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Wooten receives Quilt of Valor for WWII service

MADISON – Private 1st Class Major Wooten received a “Quilt of Valor” from the Quilts of Valor organization. Wooten, who is 101 years old, served during World War II.

Wooten accepted his quilt at a ceremony at Mount Zion Baptist Church, 228 Mount Zion Road in Madison on March 7. Lynn Hale, North Alabama coordinator for Quilts of Valor, officiated during the presentation.

The audience included World War II veterans, members of Forever Young Senior Veterans, military personnel from other eras and members of Madison American Legion, Post 229. Wooten’s friends and relatives listened to his inspiring and humorous stories.

Lisa Vannoy and retired Lt. Col. Larry Vannoy, quilter Libby Singletary and Elizabeth S. Wild helped in arranging the presentation. Sue Biggard, the foundation’s North Alabama Associate Coordinator, read Wooten’s biography. Lynn Hales of Arab also assisted.

Holly McDonald, Wooten’s granddaughter, said the quilts “are created to ‘cover’ our vets with love and valor and comfort them for all that they have endured for our country.”

Major Wooten (‘Major’ is real first name) was born in 1916 in Winston County. In June 1943 during World War II, Wooten was drafted into the U.S. Army and stationed in France.

Major and his three brothers served in the war — all at the same time. His brother Felton was a Staff Sergeant in Germany. Earl Wooten fought in the Pacific. Major’s brother Jackson ‘Jack’ Wooten lost his life in Italy during World War II.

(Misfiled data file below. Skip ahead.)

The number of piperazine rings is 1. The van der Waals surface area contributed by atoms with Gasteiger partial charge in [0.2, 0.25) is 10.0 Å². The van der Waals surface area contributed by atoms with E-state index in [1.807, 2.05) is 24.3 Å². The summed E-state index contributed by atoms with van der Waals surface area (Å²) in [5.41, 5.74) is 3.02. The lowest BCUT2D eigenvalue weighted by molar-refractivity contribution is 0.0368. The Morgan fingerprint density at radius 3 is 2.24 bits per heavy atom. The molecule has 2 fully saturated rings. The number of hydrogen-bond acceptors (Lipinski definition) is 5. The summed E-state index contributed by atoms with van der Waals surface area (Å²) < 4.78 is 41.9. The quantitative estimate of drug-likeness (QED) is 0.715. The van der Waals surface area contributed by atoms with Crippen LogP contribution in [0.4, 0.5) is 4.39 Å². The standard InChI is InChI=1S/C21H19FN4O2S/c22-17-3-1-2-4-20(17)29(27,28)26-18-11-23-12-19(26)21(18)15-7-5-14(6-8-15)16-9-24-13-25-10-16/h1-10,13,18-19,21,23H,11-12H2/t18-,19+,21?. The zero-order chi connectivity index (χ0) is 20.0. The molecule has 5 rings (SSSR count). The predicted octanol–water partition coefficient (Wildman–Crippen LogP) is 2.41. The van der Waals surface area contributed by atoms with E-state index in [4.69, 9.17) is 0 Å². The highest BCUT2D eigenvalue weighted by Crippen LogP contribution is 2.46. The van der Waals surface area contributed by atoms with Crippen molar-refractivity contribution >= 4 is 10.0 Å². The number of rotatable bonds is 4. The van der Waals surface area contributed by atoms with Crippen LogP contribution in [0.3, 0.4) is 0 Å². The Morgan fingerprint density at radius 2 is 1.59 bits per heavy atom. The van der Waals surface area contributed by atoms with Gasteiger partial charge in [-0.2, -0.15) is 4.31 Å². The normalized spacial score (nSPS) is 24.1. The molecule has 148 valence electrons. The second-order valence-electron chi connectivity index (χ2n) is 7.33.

“Major recalls receiving word in France on Thanksgiving Day in 1944 of his youngest brother Jack’s death. It took over a month to get word to Major about his brother, who passed away in Italy at 19 after stepping on a landmine,” McDonald said.

Major Wooten completed Basic Training in New Orleans and finished Technical Training in Ohio. He served as a railroad car carpenter stationed in Paris, France.

In 1942, Major and his wife Jewel Cox Wooten moved to Birmingham for his new job at U.S. Steel, where he retired after 40 years. Jewel worked as an elementary teacher. They had two sons and were married 75 years when she passed away in 2016.

“Major is an active member of American Legion and Forever Young organization. He visited the National WWII Museum in New Orleans in December 2017 with his Forever Young comrades and is excited about taking a trip this May with the same group to Hawaii to visit Pearl Harbor,” McDonald said.

“Forever Young organization raises money to take elderly vets to important war landmarks. If you’re interested in helping support a vet, like Major, on life-changing trips like Pearl Harbor, visit foreveryoungvets.org,” McDonald said.

Quilts of Valor Foundation strives to cover service members and veterans touched by war with comforting and healing Quilts of Valor. Volunteers make each quilt by hand and donate their time and materials.

Each quilt “is awarded to a veteran to express the message, ‘Thank you for your service, sacrifice and valor’ in serving our nation in combat,” Hales said. For more information, visit qovf.org.

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